Some small businesses are already using social networks to generate new ideas. After spending time on Twitter, employees at, a small American clothing company, noticed that many folk twittering in their area were using bicycles to get to work. So the firm produced a new line of trousers, dubbed “bike-to-work pants”, with built-in reflective materials that make wearers more visible to traffic while cycling at night. And of course it used tweets to get the word out about its new creations.

“Follow me on Twitter” signs are appearing on the doors and windows of small businesses in other countries too. A survey last year by O2, a mobile-phone operator, found that some 17% of Britain’s small businesses were using Twitter. Many of the firms that responded said they were doing this to attract new customers. Some reckoned they had been able to save up to £5,000 (over $8,000) a year by cutting out other forms of marketing in favour of the networking service.

Charging for batteries

The connections made possible by social networks are helping to create new businesses as well as promote existing ones. When Henk van Ess, a Dutch technology consultant, posted a complaint about the short lifespan of his iPhone’s battery on LinkedIn a couple of years ago, one respondent suggested that he contact China BAK Battery, which produces a small, plug-in battery for the iPhone. Impressed with the product, Mr Van Ess told members of his online network about it and was soon handling orders for them. After a while he formed his own company, 3GJUICE, to produce a plug-in unit for the iPhone that incorporates the Chinese firm’s battery.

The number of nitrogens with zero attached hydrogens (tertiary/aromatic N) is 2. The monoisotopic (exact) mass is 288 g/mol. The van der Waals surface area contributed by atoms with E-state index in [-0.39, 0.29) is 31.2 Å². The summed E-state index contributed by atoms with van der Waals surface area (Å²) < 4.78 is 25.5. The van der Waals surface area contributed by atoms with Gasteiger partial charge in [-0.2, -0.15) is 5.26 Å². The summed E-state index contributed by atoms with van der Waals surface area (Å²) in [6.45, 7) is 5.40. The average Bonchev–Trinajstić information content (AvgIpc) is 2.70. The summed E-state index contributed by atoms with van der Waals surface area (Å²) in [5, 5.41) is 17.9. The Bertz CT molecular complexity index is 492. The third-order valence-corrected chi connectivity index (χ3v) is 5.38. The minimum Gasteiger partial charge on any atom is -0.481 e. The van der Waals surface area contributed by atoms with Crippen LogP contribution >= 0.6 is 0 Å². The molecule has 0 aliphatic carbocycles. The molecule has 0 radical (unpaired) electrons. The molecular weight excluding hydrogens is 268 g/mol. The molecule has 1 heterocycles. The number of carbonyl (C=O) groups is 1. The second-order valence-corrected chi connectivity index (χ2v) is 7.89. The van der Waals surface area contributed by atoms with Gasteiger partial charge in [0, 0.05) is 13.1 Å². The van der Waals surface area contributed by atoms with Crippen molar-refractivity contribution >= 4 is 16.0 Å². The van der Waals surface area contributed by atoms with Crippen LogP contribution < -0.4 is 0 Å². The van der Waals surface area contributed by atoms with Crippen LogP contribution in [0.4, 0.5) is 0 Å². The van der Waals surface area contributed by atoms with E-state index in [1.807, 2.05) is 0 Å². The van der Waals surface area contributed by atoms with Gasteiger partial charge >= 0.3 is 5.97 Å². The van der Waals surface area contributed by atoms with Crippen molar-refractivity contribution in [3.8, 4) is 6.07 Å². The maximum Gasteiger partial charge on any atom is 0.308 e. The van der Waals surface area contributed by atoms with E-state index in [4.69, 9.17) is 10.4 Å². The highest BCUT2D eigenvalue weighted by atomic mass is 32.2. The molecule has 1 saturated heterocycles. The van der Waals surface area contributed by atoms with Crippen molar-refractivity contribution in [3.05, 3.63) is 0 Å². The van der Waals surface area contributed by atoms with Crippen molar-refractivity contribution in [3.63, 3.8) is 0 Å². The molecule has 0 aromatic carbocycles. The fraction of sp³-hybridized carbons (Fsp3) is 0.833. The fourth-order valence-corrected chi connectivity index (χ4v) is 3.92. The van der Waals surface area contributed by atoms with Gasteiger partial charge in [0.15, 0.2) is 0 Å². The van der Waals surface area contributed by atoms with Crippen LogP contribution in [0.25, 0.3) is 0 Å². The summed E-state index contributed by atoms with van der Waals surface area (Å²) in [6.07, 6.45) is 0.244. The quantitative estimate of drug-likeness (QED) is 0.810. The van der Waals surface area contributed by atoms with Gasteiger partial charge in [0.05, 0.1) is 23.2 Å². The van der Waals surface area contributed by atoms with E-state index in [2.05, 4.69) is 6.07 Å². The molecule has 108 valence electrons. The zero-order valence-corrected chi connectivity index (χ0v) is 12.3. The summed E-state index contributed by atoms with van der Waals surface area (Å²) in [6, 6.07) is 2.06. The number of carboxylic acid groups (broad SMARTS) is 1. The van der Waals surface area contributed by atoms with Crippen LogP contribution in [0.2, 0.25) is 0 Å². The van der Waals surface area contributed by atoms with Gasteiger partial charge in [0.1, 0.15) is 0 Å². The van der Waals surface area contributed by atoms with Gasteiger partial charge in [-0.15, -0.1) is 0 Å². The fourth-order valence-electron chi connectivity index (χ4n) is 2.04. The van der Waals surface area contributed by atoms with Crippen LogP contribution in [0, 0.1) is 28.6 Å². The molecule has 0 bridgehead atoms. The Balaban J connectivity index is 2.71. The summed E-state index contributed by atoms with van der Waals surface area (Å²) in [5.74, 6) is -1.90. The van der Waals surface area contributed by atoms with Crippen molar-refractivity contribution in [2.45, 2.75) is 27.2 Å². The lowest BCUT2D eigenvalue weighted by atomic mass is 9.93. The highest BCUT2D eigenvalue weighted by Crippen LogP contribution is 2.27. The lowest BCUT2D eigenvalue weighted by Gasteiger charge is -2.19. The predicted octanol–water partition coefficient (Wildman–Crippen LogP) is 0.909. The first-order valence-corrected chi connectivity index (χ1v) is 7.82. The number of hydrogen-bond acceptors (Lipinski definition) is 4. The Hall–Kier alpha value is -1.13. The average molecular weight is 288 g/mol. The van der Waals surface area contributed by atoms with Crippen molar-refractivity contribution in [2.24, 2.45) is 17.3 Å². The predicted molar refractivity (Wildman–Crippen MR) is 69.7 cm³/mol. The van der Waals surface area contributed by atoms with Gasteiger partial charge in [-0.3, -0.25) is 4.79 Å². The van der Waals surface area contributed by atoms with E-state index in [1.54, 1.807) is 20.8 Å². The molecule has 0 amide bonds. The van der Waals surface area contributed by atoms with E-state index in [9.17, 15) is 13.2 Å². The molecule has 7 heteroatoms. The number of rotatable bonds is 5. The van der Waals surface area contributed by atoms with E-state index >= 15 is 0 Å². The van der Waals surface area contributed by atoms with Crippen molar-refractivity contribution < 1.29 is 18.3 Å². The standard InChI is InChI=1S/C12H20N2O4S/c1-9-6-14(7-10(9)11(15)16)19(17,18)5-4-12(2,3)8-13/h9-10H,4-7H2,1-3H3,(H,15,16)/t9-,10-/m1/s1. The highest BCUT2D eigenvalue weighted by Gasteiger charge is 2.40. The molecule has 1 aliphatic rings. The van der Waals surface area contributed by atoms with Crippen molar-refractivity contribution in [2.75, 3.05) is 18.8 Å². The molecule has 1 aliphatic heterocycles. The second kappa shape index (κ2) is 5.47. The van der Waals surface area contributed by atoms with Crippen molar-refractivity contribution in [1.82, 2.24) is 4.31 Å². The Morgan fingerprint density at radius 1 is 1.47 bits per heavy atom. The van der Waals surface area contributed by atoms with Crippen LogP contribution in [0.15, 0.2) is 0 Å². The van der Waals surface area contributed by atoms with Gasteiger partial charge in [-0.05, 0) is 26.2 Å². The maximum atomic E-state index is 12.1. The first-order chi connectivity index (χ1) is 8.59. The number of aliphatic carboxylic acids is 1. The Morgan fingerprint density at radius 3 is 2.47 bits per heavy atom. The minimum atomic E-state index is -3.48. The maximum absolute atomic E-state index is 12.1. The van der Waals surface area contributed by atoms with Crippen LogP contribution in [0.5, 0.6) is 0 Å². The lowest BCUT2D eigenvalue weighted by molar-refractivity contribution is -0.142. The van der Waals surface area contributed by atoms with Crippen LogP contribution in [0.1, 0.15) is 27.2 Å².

Mr Van Ess’s firm is tiny, but social networks such as Facebook and MySpace have also served as launching pads for much bigger outfits. Among the largest of these are companies such as Zynga, Playfish and Playdom, whose popular online games run on the big networks’ platforms. Some of these games, such as Zynga’s “FarmVille”, have attracted millions of players and produced mountains of money for their creators. Zynga says it has been profitable almost since it opened in 2007, and last month the business attracted an investment of $180m from a bunch of prominent financiers convinced of its potential. Many of the social-games companies are on a hiring binge, creating hundreds of new jobs at a time when the economy around them is in the doldrums. Their experience provides an insight into how social networks can help propel small businesses to much bigger things.